Tale from Nobel laureate Pamuk takes on Turkish coup
By Andrea Burzynski
NEW YORK (Reuters) - The seaside town where Turkish Nobel laureate Orhan Pamuk's novel "Silent House" is set during the late 1970s has since been swallowed by the sprawl of Istanbul, but according to the author, the story's themes remain.
First published in Turkish in 1983, last week marks the first time "Silent House" has been made available in English. The English version (translated by Robert Finn) was released in the United States by Knopf.
"There's one side of me saying that ... so much has happened, but then when you read this novel you realize that the essential conflicts are still staying the same," Pamuk, currently a humanities professor in Columbia University's writing department, told Reuters in an interview.
Pamuk now divides his time between New York and Istanbul, but "Silent House," set on the eve of Turkey's 1980 military coup, was his second novel.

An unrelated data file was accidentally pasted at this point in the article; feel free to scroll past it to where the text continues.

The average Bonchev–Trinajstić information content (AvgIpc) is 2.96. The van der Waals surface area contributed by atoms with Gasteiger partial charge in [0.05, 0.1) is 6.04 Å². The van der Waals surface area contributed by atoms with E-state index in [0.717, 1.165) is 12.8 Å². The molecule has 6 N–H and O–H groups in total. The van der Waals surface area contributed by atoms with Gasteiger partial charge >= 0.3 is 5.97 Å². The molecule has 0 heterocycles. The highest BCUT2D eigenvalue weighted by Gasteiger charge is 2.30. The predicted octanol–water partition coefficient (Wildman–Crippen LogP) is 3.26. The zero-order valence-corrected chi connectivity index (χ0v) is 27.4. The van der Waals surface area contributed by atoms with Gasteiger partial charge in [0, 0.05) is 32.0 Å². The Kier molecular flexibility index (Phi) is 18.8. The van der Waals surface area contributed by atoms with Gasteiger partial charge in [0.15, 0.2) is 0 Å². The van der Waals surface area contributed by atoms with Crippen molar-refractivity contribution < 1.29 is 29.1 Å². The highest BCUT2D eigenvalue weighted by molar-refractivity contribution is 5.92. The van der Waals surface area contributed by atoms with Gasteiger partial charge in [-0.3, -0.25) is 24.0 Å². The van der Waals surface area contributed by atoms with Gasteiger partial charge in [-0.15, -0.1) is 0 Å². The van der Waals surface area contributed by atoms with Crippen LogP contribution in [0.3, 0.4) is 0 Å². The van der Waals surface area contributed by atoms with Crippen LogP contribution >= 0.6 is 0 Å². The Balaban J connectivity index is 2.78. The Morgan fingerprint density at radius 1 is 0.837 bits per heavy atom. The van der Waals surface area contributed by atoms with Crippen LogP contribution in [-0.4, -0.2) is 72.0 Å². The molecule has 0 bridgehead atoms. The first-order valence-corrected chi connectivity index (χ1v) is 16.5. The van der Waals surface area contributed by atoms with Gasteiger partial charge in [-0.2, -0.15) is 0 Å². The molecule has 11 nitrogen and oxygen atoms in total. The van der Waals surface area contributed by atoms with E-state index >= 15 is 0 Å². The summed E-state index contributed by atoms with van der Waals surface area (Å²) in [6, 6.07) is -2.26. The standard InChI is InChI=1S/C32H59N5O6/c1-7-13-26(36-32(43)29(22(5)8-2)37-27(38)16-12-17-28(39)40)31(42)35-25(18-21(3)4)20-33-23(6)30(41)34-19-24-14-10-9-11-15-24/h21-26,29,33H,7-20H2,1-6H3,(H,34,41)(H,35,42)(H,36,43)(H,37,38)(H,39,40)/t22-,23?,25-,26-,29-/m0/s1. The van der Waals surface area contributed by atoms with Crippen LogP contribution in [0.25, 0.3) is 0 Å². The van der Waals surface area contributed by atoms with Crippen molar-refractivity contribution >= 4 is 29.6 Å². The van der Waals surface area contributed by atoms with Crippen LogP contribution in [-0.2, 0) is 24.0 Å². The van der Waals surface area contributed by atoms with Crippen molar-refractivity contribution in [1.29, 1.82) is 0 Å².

It centers on three grandchildren who visit their widowed grandmother in a resort town outside Istanbul, and details how the family's dynamics are affected by the country's political tensions. Each chapter is told from the perspective of a different character.
Pamuk, 60, said that Turkey's long struggle to find balance between its cultural and religious traditions and modern ideals shaped by the West can result in personal conflicts as well as political ones.
The book's characters include a young bikini-wearing leftist, a high school student who simultaneously resents and tries to fit in with his wealthy schoolmates while dreaming of a future in the United States, and a disaffected misfit who joins a nationalist gang. Despite their family ties, the characters' differences cause irreparable conflicts as they fall victim to their own ideals.
According to Pamuk, traditions and ideals can sometimes be impossible to reconcile, and can create deep contradictions within individuals as well as within societies. Continued...